Digital File Retention

 

If your answer to the poll was “yes,” or “I should,” give yourself a pat on the back.

If you don’t have a digital file retention policy, or more specifically, don’t believe you need a policy, please consider the following:

The more data you store, the more you must protect, and it isn’t free

Data protection is costly and doesn’t end with buying a server. If your firm stores digital files in-house, you must maintain your investment.  This means replacing obsolete storage media, preserving and testing backups, purchasing cybersecurity coverage, investing in and updating security software, budgeting for internal or outsourced IT services, and recovering from data theft, data breach, or system crashes if they occur. Cloud storage may alleviate some of this, although best practices dictate that cloud storage should be secondary to keeping on-premise copies of your data.

The duty to safeguard

Protection isn’t just a matter of out-of-pocket expenses, it has real ethical significance:

Taken together, Rule 1.6(c) and Rule
5.3 require a lawyer to take steps to prevent
disclosure of client information
through the misuse of technology, by
themselves or by any technology vendor
on which the lawyer relies. A lawyer’s
reasonable efforts to protect client data
might include reviewing a third-party
vendor’s terms of service to ensure that
they comply with industry standards relating
to confidentiality and security, and
that those standards are consistent with
the lawyer’s own professional obligations.

Mark Johnson Roberts, “Electronic Competence: As Technology Advances, So Must a Lawyer’s Understanding of It,” OSB Bulletin (June 2017).

If you place no limitations on digital file storage and something bad happens, more client data is exposed. Why would you want to take that risk?

Keep it and retrieve it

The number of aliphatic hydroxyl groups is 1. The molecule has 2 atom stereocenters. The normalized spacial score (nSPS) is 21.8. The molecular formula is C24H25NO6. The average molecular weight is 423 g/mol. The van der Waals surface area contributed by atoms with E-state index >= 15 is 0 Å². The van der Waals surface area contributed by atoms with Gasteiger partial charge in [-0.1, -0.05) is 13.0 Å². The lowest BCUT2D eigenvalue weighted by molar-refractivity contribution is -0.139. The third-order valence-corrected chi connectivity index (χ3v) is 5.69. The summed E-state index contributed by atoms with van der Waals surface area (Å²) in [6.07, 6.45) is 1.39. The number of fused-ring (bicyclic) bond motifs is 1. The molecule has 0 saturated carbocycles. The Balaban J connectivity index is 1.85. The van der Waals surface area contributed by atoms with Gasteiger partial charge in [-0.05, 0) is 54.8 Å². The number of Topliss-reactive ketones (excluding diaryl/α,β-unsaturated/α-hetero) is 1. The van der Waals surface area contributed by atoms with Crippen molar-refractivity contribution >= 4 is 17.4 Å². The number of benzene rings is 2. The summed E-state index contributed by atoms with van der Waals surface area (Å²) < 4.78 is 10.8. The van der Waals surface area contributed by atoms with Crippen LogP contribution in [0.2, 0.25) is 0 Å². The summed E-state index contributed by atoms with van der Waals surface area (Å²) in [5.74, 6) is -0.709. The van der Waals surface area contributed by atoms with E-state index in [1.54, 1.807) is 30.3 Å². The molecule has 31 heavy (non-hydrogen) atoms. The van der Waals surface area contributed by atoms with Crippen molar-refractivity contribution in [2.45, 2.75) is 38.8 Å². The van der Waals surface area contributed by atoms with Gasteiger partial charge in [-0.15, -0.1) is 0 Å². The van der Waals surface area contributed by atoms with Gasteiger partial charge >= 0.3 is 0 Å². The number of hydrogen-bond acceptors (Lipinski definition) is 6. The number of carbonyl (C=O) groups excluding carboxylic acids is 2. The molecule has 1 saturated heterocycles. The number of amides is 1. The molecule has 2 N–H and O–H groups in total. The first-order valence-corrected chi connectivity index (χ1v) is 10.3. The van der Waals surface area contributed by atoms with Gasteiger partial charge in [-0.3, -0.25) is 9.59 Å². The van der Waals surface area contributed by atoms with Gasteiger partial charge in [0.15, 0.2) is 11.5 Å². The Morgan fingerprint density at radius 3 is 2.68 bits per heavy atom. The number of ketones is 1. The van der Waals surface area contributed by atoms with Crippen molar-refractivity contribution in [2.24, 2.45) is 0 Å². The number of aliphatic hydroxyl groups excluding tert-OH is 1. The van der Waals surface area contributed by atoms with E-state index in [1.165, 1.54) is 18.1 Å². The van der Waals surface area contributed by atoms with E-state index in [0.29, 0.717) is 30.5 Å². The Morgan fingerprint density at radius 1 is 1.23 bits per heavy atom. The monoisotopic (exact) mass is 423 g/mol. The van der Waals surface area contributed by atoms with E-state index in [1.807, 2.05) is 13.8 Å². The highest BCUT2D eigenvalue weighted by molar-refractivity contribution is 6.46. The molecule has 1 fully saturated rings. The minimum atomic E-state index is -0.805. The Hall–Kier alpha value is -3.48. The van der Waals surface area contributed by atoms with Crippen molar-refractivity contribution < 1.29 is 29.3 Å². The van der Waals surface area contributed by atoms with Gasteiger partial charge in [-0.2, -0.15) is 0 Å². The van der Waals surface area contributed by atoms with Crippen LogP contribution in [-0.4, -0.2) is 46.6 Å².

If you get into the perpetual storage business, be prepared to retrieve what you keep. Adhering to file retention recommendations and ethical requirements is one thing. Digging up records from 20, 30, or 40 years ago because you’ve chosen not to enforce a destruction policy is something else.

Setting reasonable digital file retention policies

For guidance on file retention, contact your local ethics hotline or professional liability carrier.  In Oregon, the following resources are available from the Professional Liability Fund. Select Practice Management > Forms.

  • Checklist for Scanning Client Files
  • File Retention and Destruction Guidelines
  • Production of Client File
  • Retention of Electronic Records

Mid-size and larger firms should consider a membership in ARMA, the Association of Records Managers and Administrators.  Another good resource is AIIM, the global community of information professionals.

All Rights Reserved 2018 Beverly Michaelis

 

 

How Long Do You Need to Keep Closed Files?

A fair question posed recently on the NW Sidebar blog.

As in Oregon, there is no rule for file retention in Washington. The only exception? Trust accounting records: five years from termination of representation in Oregon; seven years in Washington.

Guidance for Oregon Lawyers

So where can Oregon lawyers go for answers?  The best resource can be found on the Professional Liability Fund website.  Select Practice Management > Forms > File Management > File Retention and Destruction Guidelines.

Files should be kept for a minimum of 10 years as protection against legal malpractice claims. To learn more about ethical recordkeeping practices, see Ethical Guidelines for Client Files.

Guidance for Washington Lawyers

The NW Sidebar post suggests a four step approach:

  • Start with the Guide to Best Practices for Client File Retention and Management on the WSBA website
  • Check with your Washington malpractice insurance carrier
  • Consider the nature of each case (some immigration cases may be “live” 20 years from the time of initial representation)
  • Weigh the possibility of malpractice or discipline claims

In Oregon, the latter drives the minimum 10 year retention recommendation.

Multi-Jurisdictional Practices